Analysis of dominant HIV quasispecies suggests independent viral evolution within spinal granulomas co-infected with Mycobacterium tuberculosis and HIV-1 subtype C.
AIDS Res Hum Retroviruses. 2015 Nov 12;
Authors: Danaviah S, de Oliveira T, Gordon M, Govender S, Chelule P, Pillay S, Naicker T, Cassol S, Ndung’u T
OBJECTIVES: Extrapulmonary tuberculosis (TB) is a significant public health challenge in South Africa and worldwide, largely fuelled by the HIV epidemic. In spinal TB, Mycobacteria infect the spinal column without dissemination to the spinal cord. The immune microenvironment, target cell characteristics and other evolutionary forces within granulomas during HIV/TB co-infection are poorly characterized. We investigated whether spinal TB granulomas represent a sequestered anatomical site where independent HIV evolution occurs, and assessed the role of macrophages as a target cell for both HIV and Mycobacteria.
METHODS: RNA was extracted from plasma and granulomatous tissue from six antiretroviral-naïve HIV-1/spinal TB co-infected patients; RT-PCR amplified and the C2-V5 env segment was cloned and sequenced. Analysis of genetic diversity, phylogenetic reconstruction and coalescence patterns was performed on clonal sequences. To investigate their role in HIV sequestration, macrophages and the HIV-1 p24 protein were immune-localised and ultra-structural features studied.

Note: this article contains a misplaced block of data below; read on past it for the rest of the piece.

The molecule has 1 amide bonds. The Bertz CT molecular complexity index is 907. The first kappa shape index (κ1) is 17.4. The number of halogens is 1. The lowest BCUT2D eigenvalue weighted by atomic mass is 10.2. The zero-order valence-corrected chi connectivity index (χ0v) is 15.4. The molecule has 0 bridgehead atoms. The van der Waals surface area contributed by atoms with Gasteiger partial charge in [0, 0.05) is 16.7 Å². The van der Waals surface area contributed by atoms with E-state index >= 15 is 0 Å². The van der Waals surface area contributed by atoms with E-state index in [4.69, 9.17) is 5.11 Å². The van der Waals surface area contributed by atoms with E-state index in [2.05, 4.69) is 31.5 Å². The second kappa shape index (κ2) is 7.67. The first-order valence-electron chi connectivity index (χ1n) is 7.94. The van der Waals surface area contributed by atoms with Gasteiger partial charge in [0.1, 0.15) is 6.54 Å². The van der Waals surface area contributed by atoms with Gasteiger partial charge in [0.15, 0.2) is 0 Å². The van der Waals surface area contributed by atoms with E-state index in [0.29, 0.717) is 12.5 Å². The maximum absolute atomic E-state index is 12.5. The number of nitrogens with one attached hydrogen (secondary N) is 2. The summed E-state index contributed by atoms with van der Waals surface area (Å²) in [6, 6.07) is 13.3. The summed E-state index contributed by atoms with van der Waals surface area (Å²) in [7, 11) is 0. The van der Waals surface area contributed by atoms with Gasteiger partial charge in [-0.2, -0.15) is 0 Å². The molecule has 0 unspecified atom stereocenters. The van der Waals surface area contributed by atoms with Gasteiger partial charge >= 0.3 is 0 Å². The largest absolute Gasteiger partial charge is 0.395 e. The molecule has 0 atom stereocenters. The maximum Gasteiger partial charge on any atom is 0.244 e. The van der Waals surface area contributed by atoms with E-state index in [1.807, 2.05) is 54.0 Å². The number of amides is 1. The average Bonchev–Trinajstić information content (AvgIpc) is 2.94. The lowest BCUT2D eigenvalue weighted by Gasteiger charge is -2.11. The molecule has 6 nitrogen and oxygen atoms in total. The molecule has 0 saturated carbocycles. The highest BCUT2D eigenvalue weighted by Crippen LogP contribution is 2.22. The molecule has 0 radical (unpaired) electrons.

RESULTS: Inter-compartment diversity measurements and phylogenetic reconstruction revealed anatomically distinct monophyletic HIV-1 clusters in 4/6 patients. Genotypic CCR5-tropic variants were predominant (98.9%) with conservation of putative N-linked glycosylation sites in both compartments. CD68+ reactivity was associated with higher tissue viral load (r = 1.0; p<0.01) but not greater intra-patient diversity (r = 0.60; p>0.05). Ultra-structural imaging revealed the presence of bacterial and virus-like particles within membrane bound intracellular compartments of macrophages.
CONCLUSION: Spinal tuberculous granulomas may form anatomically discreet sites of divergent viral evolution. Macrophages in these granulomas harbored both pathogens suggesting that they may facilitate the process of viral sequestration within this compartment.
PMID: 26564424 [PubMed – as supplied by publisher]